stufe35
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Re: Fencing covenant

Post by stufe35 » Wed Jan 23, 2019 4:43 pm

There is another issue you may have, my understanding is that the covenant you have was made between Scholey and Evershed. Neither you nor the woodland trust are these people, so may not have entered into the covenant and cannot seek to enforce it. It depends if it runs with the land or not. see viewtopic.php?f=6&t=1727 .

Its a complicated one in some cases covenents pass on in some they don't, but once one person has moved on they potentially become unenforceable. You need some one with more knowledge than me to unravel it.

SmallWelshBarn
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Re: Fencing covenant

Post by SmallWelshBarn » Wed Jan 23, 2019 6:02 pm

stufe35 wrote:
Wed Jan 23, 2019 4:43 pm
There is another issue you may have, my understanding is that the covenant you have was made between Scholey and Evershed. Neither you nor the woodland trust are these people, so may not have entered into the covenant and cannot seek to enforce it. It depends if it runs with the land or not. see viewtopic.php?f=6&t=1727 .

Its a complicated one in some cases covenents pass on in some they don't, but once one person has moved on they potentially become unenforceable. You need some one with more knowledge than me to unravel it.
The latest update on fencing covenants is as follows. Taken from google.

When is a covenant not a covenant? Perhaps when the judge decides it is an easement? In the recent case of Churston Golf Club v Haddock [2018] EWHC 347 (Ch), the court interpreted the language of a 1972 conveyance (which, for all the world, appeared to have imposed a covenant) and construed the drafting as having created an easement.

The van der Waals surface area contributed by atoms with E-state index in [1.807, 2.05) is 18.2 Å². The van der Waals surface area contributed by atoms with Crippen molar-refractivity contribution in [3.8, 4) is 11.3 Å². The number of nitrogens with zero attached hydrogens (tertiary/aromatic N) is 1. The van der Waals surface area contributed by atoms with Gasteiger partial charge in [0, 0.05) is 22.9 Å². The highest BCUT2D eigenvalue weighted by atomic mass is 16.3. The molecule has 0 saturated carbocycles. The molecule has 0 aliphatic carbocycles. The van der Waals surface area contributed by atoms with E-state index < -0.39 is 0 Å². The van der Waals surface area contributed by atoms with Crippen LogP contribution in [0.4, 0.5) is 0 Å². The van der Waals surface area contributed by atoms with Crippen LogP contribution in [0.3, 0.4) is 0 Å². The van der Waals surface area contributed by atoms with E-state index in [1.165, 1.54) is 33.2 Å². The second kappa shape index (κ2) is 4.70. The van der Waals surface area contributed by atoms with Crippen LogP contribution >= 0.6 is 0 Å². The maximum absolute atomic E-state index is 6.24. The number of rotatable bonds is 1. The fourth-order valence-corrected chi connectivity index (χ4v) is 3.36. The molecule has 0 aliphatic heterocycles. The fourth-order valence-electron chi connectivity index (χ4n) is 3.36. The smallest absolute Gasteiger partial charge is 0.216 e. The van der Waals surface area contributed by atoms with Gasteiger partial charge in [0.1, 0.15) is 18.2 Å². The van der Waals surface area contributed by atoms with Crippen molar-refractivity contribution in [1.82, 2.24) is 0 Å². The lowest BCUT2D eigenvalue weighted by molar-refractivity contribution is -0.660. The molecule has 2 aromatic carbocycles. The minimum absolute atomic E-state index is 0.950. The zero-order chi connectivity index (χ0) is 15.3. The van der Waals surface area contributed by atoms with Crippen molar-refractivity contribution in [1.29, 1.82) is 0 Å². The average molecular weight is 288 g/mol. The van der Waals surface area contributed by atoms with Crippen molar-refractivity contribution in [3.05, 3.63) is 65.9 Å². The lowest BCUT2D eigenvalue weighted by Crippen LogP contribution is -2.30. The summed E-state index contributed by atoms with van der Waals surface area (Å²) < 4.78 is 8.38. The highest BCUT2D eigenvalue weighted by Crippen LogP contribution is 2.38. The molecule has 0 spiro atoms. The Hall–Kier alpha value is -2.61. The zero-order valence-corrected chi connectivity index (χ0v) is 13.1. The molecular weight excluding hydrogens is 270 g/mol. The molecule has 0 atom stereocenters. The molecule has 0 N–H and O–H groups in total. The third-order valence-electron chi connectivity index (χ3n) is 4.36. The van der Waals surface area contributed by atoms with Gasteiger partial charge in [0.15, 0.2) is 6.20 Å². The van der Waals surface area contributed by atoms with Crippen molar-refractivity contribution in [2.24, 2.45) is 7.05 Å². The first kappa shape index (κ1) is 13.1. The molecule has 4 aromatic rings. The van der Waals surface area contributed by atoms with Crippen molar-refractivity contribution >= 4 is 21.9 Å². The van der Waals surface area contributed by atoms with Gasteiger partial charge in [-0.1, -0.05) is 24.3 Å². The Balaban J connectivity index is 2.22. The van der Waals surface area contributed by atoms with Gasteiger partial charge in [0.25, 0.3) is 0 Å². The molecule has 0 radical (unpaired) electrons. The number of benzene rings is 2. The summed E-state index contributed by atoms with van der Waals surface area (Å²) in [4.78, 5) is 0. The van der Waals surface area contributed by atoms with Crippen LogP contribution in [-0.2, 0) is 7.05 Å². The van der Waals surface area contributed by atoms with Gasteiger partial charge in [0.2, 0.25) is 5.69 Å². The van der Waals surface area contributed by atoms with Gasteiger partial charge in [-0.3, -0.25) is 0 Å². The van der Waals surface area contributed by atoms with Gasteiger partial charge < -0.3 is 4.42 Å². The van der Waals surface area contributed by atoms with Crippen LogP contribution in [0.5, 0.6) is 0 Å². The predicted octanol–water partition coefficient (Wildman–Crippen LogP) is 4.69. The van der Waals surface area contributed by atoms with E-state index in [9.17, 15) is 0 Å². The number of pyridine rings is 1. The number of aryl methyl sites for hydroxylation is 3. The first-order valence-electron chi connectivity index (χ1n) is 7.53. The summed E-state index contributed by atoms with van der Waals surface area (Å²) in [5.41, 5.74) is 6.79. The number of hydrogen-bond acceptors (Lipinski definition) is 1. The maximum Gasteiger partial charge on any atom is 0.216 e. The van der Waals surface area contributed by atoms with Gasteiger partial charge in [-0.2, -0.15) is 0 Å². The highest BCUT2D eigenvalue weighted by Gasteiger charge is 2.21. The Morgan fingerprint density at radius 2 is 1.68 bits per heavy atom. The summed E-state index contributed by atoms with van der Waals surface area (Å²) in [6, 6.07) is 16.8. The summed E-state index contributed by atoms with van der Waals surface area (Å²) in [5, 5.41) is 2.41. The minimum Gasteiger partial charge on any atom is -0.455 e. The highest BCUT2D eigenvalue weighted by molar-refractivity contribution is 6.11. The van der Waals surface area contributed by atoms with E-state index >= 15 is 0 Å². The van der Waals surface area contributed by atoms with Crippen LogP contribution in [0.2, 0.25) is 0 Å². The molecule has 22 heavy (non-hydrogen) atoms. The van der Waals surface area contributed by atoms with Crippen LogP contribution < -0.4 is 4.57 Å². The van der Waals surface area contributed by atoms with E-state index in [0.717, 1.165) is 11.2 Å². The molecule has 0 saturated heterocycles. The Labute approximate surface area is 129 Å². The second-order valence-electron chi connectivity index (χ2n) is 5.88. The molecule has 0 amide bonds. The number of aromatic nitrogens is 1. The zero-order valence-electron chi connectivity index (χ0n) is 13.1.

This case was an appeal from a county court case in which it had been held that the golf club, as the leasehold owner of land which adjoined farm land tenanted by Haddock, owed an obligation to Mr Haddock, in the form of a fencing easement, to maintain a fence on the boundary between the two properties. The easement was purportedly created by a conveyance of the golf club land to the current freeholder in 1972. However, the language of the ‘easement’ was peculiar, as it appeared to create a covenant instead. Clause 2 of the 1972 conveyance read as follows:

“The Purchaser hereby covenants with the Trustees that the Purchaser and all those deriving title under it will maintain and forever hereafter keep in good repair at its own expense substantial and sufficient stock proof boundary fences walls or hedges along all such parts of the land hereby conveyed as are marked T inwards on the plan annexed hereto.”

Even to the trained eye, this clause appears to create nothing more than a positive fencing covenant. As a positive covenant, it would be binding upon the original purchaser, but would not bind its successors in title or their tenants. If the clause could be construed as an easement, it was capable of binding successors in title and their tenants.

Is there such a thing as an easement of fencing, requiring a landowner to repair fences on its land? It has long been established by case law that such a right can exist as an easement. See Jones v Price [1965] 2 QB 618; and Crow v Wood [1971] 1 QB 77. A fencing easement is referred to by the text books and case law as a ‘spurious’ easement, given that it requires positive action on the part of the servient owner to support the right and therefore conflicts with the normal principle that the right ought not to involve the servient owner in the expenditure of money. Given that such an easement can exist, however, a key question is whether the easement can be expressly granted, or whether it can only arise through prescription. Megarry & Wade (at para 30-022) concludes that “it is impossible to draft an express grant of such a right. It could only be created expressly by means of a covenant”. However, in Churston Golf Club v Haddock [2018] EWHC 347 (Ch), the High Court determined that it is legally possible to create a fencing easement by express grant, and that the language of a conveyance from 1972 had done exactly that. The judge said: “since a fencing easement is a thing which can exist, can run with the land and whose origin can lie in grant, I cannot imagine why two parties who wish one to be granted cannot do so”.